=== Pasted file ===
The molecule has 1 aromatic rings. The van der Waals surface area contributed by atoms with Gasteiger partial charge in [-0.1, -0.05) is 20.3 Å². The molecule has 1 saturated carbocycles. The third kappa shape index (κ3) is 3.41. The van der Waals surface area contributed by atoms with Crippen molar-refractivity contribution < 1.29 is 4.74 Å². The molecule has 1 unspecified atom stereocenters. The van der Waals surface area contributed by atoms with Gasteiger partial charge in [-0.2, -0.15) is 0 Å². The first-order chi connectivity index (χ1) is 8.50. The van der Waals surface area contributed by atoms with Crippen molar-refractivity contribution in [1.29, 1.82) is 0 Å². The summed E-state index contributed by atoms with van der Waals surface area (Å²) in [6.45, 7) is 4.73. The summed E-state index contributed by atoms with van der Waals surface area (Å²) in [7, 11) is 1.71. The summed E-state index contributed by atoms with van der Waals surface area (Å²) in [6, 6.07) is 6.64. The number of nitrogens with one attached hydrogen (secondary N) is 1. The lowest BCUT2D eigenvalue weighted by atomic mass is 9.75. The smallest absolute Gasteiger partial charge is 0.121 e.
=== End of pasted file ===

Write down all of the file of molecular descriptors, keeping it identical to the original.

The molecule has 1 aromatic rings. The van der Waals surface area contributed by atoms with Gasteiger partial charge in [-0.1, -0.05) is 20.3 Å². The molecule has 1 saturated carbocycles. The third kappa shape index (κ3) is 3.41. The van der Waals surface area contributed by atoms with Crippen molar-refractivity contribution < 1.29 is 4.74 Å². The molecule has 1 unspecified atom stereocenters. The van der Waals surface area contributed by atoms with Gasteiger partial charge in [-0.2, -0.15) is 0 Å². The first-order chi connectivity index (χ1) is 8.50. The van der Waals surface area contributed by atoms with Crippen molar-refractivity contribution in [1.29, 1.82) is 0 Å². The summed E-state index contributed by atoms with van der Waals surface area (Å²) in [6.45, 7) is 4.73. The summed E-state index contributed by atoms with van der Waals surface area (Å²) in [7, 11) is 1.71. The summed E-state index contributed by atoms with van der Waals surface area (Å²) in [6, 6.07) is 6.64. The number of nitrogens with one attached hydrogen (secondary N) is 1. The lowest BCUT2D eigenvalue weighted by atomic mass is 9.75. The smallest absolute Gasteiger partial charge is 0.121 e.